What does Hebrews 12:24 mean?
ESV: and to Jesus, the mediator of a new covenant, and to the sprinkled blood that speaks a better word than the blood of Abel.
NIV: to Jesus the mediator of a new covenant, and to the sprinkled blood that speaks a better word than the blood of Abel.
NASB: and to Jesus, the mediator of a new covenant, and to the sprinkled blood, which speaks better than the blood of Abel.
CSB: and to Jesus, the mediator of a new covenant, and to the sprinkled blood, which says better things than the blood of Abel.
NLT: You have come to Jesus, the one who mediates the new covenant between God and people, and to the sprinkled blood, which speaks of forgiveness instead of crying out for vengeance like the blood of Abel.
KJV: And to Jesus the mediator of the new covenant, and to the blood of sprinkling, that speaketh better things than that of Abel.
NKJV: to Jesus the Mediator of the new covenant, and to the blood of sprinkling that speaks better things than that of Abel.
Verse Commentary:
This verse completes a comparison between how God presented man with the old covenant, versus how He presents man with the new covenant. At Mount Sinai, the people of Israel were shown that God is absolutely holy and unapproachable by sinful man. This is why God used clouds, fire, trumpets, and so forth to inaugurate His covenant through Moses (Exodus 19:9–20). On the other hand, Christ offers us a new covenant, one which removes the barrier between men and God (Hebrews 9:24), and which allows us to approach the throne of God with confidence (Hebrews 4:16). As a result, we "come to" this new covenant in a tone of peace and rest, rather than one of fear and judgment. This scene is depicted to include celebration, angels, and the departed Christians who wait for us to join them.

Here, Christ is mentioned as the final component of that glorious scenario. Earlier in the book of Hebrews, it was mentioned that Christ's work in heaven was the "real" sacrifice which the blood offered in earthly temples was meant to symbolize (Hebrews 9:23–28). Once again, Jesus Christ is mentioned as the "mediator" of this new covenant. This is from the Greek term mesitē, which literally means someone who goes between two parties to resolve a dispute. In modern English, we might call this person an arbitrator. Christ, and Christ alone, serves to bridge the gap between sinful men and a perfectly holy God (1 Timothy 2:5–6).

Earlier in this letter, the writer mentioned Abel, whose untimely death did not prevent him from being counted as an example of godly faith (Hebrews 11:4). In that reference, it was said that Abel "still speaks," in spite of his death. Of course, Abel's blood was shed without his consent (Genesis 4:8), in an act that demanded retribution (Genesis 4:10). In contrast, Christ's blood was shed of His own will (John 10:17), and rescues mankind from the penalty of their own sins (Isaiah 53:5).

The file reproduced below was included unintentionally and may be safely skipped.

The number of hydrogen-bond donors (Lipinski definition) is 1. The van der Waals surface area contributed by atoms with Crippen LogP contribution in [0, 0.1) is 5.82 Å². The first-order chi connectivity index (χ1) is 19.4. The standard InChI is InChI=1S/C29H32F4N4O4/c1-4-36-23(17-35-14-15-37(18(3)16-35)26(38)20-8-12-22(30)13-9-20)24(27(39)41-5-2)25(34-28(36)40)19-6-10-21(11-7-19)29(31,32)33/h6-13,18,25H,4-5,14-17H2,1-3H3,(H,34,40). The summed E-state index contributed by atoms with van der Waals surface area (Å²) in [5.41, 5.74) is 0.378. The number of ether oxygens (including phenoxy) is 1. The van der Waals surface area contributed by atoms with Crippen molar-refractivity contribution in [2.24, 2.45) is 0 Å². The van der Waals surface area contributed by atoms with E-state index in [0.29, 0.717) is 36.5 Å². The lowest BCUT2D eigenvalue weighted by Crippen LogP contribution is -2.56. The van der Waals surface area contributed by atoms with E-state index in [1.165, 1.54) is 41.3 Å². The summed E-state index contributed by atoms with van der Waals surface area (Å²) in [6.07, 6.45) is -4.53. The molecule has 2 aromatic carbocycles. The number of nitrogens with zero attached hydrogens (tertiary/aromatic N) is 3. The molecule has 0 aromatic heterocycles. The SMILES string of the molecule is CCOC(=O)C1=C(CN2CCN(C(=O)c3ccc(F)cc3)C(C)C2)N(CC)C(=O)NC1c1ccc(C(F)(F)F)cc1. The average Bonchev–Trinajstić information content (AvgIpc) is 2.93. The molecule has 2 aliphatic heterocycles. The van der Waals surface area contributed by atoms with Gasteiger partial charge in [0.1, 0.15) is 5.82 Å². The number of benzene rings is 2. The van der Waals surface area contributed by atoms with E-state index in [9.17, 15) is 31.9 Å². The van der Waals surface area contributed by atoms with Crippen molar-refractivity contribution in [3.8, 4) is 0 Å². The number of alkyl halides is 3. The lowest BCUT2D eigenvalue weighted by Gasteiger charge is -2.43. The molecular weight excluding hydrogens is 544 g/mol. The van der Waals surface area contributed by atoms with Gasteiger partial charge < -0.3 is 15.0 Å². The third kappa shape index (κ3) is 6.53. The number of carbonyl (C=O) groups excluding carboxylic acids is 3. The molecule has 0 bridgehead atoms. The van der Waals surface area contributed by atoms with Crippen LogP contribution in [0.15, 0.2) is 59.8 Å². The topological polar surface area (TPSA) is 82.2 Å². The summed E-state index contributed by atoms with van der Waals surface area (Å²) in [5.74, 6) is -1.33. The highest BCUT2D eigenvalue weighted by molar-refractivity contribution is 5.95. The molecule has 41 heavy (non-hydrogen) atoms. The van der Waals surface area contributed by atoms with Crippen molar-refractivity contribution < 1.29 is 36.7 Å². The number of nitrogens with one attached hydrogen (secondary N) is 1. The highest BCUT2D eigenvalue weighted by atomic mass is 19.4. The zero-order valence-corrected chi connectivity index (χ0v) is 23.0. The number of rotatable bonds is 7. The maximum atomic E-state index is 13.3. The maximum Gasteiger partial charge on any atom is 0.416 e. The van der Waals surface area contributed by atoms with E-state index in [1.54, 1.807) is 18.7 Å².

Verse Context:
Hebrews 12:18–29 summarizes the lessons given through chapters 11 and 12. Those living under the new covenant have the advantage of looking to Christ, rather than to the law. The Old Testament was given through ominous signs, dire messages, fire, and sacrifice; it involved material things in a material world. God presented Himself as unapproachable, symbolic of His holiness. The New Covenant offers something better, and something beyond rituals and earthly needs. Also symbolically, Christ gives us an ability to approach God which the old covenant could not grant. While prior things can be changed and destroyed, the destiny offered to believers in Christ cannot. That is the ''kingdom that cannot be shaken,'' and our worship for God ought to reflect reverence as a result.
Chapter Summary:
Chapter 11 explained the victories of some of the Old Testament's greatest heroes. It also explained their sufferings and persecution. This chapter uses those examples as a ''cloud of witnesses'' to prove that God does not abandon us when we suffer. In many cases, He uses those experiences to ''train'' us, as if we were athletes, to make us stronger. In other cases, it's the same kind of discipline that a child receives from a loving father. Unlike the old covenant, which rightly inspired fear and dread, the new covenant offers us peace. As with any other matter of truth or falsehood, we should cling to what's true, so that we can be part of ''a kingdom that cannot be shaken.''
Chapter Context:
Hebrews chapter 12 builds on the example of the heroes of the faith mentioned in chapter 11. The main point of this lesson is that these figures endured suffering and hardship, yet held to their faith in God, which allowed them to achieve victory. Chapter 12, in particular, points out that earthly hardship is not a sign of God's displeasure, or abandonment. Rather, it's part of living in a fallen, godless world. And, in many cases, it's a form of ''training'' the Lord uses to mold us into more powerful instruments. This, as with other passages in Hebrews, leads into another explanation of why we should take these ideas seriously, and sets up a few final practical lessons in chapter 13.
Book Summary:
The book of Hebrews is meant to challenge, encourage, and empower Christian believers. According to this letter, Jesus Christ is superior to all other prophets and all other claims to truth. Since God has given us Christ, we ought to listen to what He says and not move backwards. The consequences of ignoring God are dire. Hebrews is important for drawing on many portions of the Old Testament in making a case that Christ is the ultimate and perfect expression of God's plan for mankind. This book presents some tough ideas about the Christian faith, a fact the author makes specific note of.
Accessed 7/17/2024 12:17:53 PM
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